At the start of the pandemic, Rocha said, he went into isolation “to literally write the book” on how to replicate the model. “Tío Bernie: The Inside Story of How Bernie Sanders Brought Latinos Into The Political Revolution,” released in August, delves into Rocha’s path into politics and the strategies that resonated with working-class Latinos and young people across the West.

Part of Sanders’ appeal were his progressive policies such as Medicare For All, Rocha said. But perhaps a larger draw was that his campaign was often the only one to call Latino voters often left out of the political conversation.

For months, Rocha and Madrid have sounded the alarm on the Biden campaign. Those concerns grew louder after the party conventions. Progressive Latino strategists decried the conspicuous absence at the Democratic convention of former US housing secretary Julián Castro, the only Latino presidential candidate in the primaries, and the limited speaking time given to Representative Alexandria Ocasio-Cortez of New York. But Democrats bashed Trump on his pandemic response and harsh immigration policies, showcasing a range of elected officials, activists, and everyday workers likely to appeal to moderate Latino voters in the middle of the country.

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Republicans at their convention sought to offer a positive spin on the Trump administration’s approach to immigration, the economy, and the pandemic. The campaign gave plum speaking slots to Black and Latino surrogates, devoted time to bashing what they called the Democrats’ “radical socialism,” touted law enforcement, and showed Trump conducting a naturalization ceremony.

Madrid said Trump is likely to get about the same amount of Latino voter support as other Republican candidates — about 30 percent of the vote.

“It is a ceiling and it is a floor,” Madrid said. “It doesn’t matter who it is. The same trajectory has existed for 25 years. There is no evidence that that is going to change.”

But the Republican imagery and showmanship could scrape off just enough support from Biden among conservative-leaning Latinos — mainly non-college educated men — in swing states such as Arizona, Florida, and North Carolina, Madrid and Rocha said. The Republicans’ contradicting attacks on Biden’s record and platform, as well as voter suppression efforts, also could temper excitement among young Latinos for Biden or dissuade Latinos from voting.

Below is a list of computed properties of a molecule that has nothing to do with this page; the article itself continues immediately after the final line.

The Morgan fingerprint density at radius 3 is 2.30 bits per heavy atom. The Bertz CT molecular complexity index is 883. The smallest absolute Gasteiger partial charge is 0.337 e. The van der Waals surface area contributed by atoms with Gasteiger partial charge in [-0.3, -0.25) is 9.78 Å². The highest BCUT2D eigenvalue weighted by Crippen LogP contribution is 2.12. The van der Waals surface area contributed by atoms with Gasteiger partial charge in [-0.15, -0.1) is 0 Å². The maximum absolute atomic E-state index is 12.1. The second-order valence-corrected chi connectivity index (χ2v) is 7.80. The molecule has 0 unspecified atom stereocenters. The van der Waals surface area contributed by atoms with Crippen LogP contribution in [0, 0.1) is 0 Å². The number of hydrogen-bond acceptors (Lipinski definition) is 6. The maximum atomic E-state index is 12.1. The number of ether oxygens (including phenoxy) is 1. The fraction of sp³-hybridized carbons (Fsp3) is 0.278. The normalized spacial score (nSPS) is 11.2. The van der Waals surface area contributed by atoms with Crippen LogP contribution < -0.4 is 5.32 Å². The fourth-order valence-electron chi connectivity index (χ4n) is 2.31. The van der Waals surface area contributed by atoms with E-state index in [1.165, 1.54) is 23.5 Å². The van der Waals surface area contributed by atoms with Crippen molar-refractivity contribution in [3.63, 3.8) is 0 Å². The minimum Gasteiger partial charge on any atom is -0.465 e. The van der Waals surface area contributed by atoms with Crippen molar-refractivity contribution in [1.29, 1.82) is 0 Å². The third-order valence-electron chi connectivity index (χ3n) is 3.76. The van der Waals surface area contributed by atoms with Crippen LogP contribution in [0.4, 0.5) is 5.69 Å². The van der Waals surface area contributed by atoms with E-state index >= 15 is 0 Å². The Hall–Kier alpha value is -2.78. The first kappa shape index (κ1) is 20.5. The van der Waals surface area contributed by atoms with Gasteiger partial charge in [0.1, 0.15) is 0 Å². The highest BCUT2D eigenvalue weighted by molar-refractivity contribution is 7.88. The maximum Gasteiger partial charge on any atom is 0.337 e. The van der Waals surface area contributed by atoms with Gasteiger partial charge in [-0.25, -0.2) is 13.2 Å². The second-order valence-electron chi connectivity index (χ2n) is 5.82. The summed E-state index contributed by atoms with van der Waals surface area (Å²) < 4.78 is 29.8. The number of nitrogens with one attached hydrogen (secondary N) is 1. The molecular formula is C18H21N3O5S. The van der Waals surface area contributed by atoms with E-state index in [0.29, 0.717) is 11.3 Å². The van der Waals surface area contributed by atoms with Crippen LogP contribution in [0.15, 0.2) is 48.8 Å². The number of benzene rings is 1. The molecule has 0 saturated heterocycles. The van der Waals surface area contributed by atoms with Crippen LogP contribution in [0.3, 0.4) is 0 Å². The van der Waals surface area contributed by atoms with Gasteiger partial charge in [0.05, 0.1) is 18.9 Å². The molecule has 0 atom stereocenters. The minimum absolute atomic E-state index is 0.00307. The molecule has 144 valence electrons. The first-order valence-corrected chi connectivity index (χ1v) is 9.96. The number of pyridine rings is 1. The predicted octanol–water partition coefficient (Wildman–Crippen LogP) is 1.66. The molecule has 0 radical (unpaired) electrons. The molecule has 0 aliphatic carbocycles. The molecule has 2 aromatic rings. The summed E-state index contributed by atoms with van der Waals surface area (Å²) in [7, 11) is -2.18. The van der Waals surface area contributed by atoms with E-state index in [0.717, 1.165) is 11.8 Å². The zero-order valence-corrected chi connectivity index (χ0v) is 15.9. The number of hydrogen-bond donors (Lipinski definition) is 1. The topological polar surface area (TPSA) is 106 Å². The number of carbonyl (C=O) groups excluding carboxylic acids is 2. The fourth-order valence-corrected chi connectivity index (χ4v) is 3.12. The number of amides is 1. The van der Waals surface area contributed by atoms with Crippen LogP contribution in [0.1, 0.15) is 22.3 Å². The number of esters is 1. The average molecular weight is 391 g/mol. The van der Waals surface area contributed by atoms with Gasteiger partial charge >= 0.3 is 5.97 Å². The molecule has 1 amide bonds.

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“The Republican Party doesn’t have to win the majority of the Latino vote,” Rocha said. “So, what they are doing is masterful.”

Some polls have shown Biden lagging with Latino voters in states such as Wisconsin, Michigan, and Pennsylvania, even falling behind where Democratic nominee Hillary Clinton was in polling four years ago.

Biden’s support “is wide, but this pandemic is all-consuming for this community,” said Kristian Ramos, a Washington, D.C.-based Democratic consultant who is working with national Latino organizations on turnout efforts. “It’s not that they don’t support him, it’s will they be able to vote?”

In focus groups, Latino voters say they want to hear more from Democrats on the pandemic, health care, and jobs, as Latino families have been struck hard by the coronavirus and economic collapse. And in some ways, those conversations, like the unlikely compact between Rocha and Madrid, provide a glimpse into the populist forces reshaping both parties as they fail to fully address the disparities affecting Black and Latino communities amid growing income inequality.

The Biden campaign has recently appeared to be listening. It has hired more Latino staffers, launched Latino state committees and is pouring more money — $26 million last week alone — into radio, digital, and television ads in English and Spanish that hit Trump on his coronavirus response and highlight the struggles of Latino business owners and families.

“We are being very intentional and know we have to work hard to reach every voter,” said Jennifer Molina, hired as the campaign’s Latino media director in July. “We know we cannot take anything for granted because our path to victory runs through the Latino community.”

Researchers at EquisLab first noticed Biden underperforming with Latino voters despite high anti-Trump sentiment in May. But Valencia said those polls surveyed voters before Biden consolidated the Democratic vote, the pandemic became such a harsh reality for Latino families, and California Senator Kamala Harris came on as his running mate.

“A lot has happened this summer,” Valencia said. “You are starting to see an increase in investment from them. ... Hopefully, that will yield results.”


Reach Jazmine Ulloa at jazmine.ulloa@globe.com or on Twitter: @jazmineulloa.